“The report shows that the digital divide across nations is increasing and this is of great concern, given the relentless pace of technological development. Less developed nations risk being left further behind and concrete actions are needed urgently to address this,” said Soumitra Dutta, Anne and Elmer Lindseth Dean at the Samuel Curtis Johnson Graduate School of Management at Cornell University and co-editor of the report.
With high-income economies predictably occupying the top 30 places, the report does identify a number of countries that have made considerable improvements, both in terms of their index score and ranking by implementing targeted reforms. Among those punching above their weight are Armenia (58th), Georgia (60th) and Kazakhstan (40th), which are among the most improved nations since 2012. Outside of the Caucasus and Central Asia, the UAE (23rd), El Salvador (80th), Macedonia FYR (66th), Mauritius (45th) and Latvia (33rd) all improved markedly during the same period.
“Mobile telephones may be becoming ubiquitous around the world, but the ICT revolution will not be carried over voice or SMS. Without better access to affordable internet, a huge proportion of the global population will continue to live in digital poverty, missing out on the enormous social and economic benefits that the ICTs represent,” said Thierry Geiger, Senior Economist, World Economic Forum and co-author of the report.
With the report confirming the extremely high correlation between ICT adoption by individuals, businesses and government, and the capacity to generate economic and societal impact, it also notes that government leadership in the creation of a good regulatory and business environment with competitive ICT markets is a fundamental requirement for all countries.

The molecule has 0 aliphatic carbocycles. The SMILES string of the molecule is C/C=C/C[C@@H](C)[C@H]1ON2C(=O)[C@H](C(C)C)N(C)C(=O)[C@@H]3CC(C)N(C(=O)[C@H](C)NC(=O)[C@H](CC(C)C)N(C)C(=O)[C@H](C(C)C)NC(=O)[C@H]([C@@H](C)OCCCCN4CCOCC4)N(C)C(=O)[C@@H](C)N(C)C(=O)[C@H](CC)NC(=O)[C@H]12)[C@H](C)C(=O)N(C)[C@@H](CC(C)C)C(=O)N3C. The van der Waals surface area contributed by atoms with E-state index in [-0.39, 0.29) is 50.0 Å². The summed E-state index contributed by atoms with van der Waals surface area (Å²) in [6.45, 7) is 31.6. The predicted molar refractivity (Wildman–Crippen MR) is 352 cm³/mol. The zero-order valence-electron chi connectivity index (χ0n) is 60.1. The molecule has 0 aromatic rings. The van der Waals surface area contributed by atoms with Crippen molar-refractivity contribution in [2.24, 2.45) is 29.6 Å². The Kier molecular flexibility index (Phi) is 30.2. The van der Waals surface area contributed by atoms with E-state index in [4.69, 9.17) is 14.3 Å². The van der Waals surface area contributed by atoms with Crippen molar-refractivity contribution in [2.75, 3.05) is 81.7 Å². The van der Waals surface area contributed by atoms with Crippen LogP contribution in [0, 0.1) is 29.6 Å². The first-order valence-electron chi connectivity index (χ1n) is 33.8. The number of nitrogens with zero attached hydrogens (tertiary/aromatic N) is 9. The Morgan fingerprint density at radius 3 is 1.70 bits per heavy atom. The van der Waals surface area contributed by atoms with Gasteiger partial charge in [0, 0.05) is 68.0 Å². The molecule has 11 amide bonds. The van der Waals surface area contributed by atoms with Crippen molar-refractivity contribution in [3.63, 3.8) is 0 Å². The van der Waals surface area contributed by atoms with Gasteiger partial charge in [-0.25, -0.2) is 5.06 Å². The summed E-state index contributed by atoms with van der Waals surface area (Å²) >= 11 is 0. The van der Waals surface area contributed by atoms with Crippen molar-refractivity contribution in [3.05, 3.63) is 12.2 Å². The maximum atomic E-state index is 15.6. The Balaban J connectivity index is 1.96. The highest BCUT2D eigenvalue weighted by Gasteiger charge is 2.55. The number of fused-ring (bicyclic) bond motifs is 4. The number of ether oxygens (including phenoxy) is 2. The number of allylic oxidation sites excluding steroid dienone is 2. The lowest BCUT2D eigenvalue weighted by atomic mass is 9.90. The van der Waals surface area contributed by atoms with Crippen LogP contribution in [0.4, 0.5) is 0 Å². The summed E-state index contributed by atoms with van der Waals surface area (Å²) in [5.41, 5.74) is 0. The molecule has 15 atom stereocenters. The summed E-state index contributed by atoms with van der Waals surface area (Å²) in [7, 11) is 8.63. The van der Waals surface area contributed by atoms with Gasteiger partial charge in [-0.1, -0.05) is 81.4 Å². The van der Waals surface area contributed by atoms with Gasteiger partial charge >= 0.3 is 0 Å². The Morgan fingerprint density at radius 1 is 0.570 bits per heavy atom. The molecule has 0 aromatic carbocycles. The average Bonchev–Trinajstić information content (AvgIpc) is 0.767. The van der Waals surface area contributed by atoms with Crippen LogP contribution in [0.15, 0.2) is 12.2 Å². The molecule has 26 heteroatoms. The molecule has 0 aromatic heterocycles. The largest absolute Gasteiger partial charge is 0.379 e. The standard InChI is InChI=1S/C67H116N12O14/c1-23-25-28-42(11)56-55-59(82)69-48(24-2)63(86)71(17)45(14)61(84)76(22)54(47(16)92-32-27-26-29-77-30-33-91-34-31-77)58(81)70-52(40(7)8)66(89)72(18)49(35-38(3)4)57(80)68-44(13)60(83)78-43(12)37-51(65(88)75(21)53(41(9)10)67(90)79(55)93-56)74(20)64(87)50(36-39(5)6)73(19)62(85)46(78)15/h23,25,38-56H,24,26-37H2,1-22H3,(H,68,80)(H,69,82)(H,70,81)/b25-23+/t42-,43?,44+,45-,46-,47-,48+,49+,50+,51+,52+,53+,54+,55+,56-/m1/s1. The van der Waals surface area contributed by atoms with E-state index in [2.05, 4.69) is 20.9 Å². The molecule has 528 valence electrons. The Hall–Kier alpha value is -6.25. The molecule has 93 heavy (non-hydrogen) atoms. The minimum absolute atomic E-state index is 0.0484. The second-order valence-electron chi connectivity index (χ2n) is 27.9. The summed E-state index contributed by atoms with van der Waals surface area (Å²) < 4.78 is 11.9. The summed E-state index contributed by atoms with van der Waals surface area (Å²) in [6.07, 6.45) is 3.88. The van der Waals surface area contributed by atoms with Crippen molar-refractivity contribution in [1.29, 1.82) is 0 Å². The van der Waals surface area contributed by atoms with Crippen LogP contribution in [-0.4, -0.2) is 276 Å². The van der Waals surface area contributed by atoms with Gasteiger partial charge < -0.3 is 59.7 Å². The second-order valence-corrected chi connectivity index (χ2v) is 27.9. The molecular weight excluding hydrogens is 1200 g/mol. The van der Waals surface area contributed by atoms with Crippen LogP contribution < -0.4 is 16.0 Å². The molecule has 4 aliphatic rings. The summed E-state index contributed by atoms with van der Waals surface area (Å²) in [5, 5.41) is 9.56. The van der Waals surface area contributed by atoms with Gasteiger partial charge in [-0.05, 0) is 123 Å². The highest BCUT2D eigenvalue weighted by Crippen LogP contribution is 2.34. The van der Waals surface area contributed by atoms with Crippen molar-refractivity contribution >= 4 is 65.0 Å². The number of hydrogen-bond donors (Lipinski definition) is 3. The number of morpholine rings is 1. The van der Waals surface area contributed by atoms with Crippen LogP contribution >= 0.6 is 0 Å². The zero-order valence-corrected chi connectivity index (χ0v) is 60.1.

But while government action is necessary to address digital divides, efforts must also be made to encourage people to participate in the digital economy, argues Adam Xu, Partner at Strategy&. “Emerging markets need to ensure a sustainable supply of local and relevant digital content if they are to give more people reasons to go online. This requires coordinated action among the major players, who have a significant role in the development of the digital ecosystem: governments, brands, operators and content developers. More and better local content will help to provide jobs and higher incomes to millions of people in emerging markets.”
Under the theme ICTs for Inclusive Growth, The Global Information Technology Report 2015 also features 10 essays from leading experts and practitioners that showcase solutions to allow everyone to benefit from and participate in the ICT revolution.
The report is the result of a partnership between the World Economic Forum, INSEAD and the Samuel Curtis Johnson Graduate School of Management at Cornell University. As a long-standing supporter, Strategy& (Formerly Booz & Company) was honoured to continue its involvement in the report this year.
The editors of the report are Soumitra Dutta, Anne and Elmer Lindseth Dean and Professor of Management, Samuel Curtis Johnson Graduate School of Management, Cornell University; Thierry Geiger, Senior Economist, World Economic Forum; and Bruno Lanvin, Executive Director, Global Indices, INSEAD.
About the Networked Readiness Index
Since 2001, the Networked Readiness Index (NRI) assesses on an annual basis the factors, policies and institutions that enable a country to leverage information and communication technologies (ICTs) for shared prosperity. This assessment is based on an aggregation of 53 individual indicators grouped in four main components: environment, readiness, usage and impacts. The individual indicators uses a combination of data from publicly available sources and the results of Executive Opinion Survey, a global survey of 13,000 business executives conducted by the World Economic Forum in collaboration with its network of 160 Partner Institutes.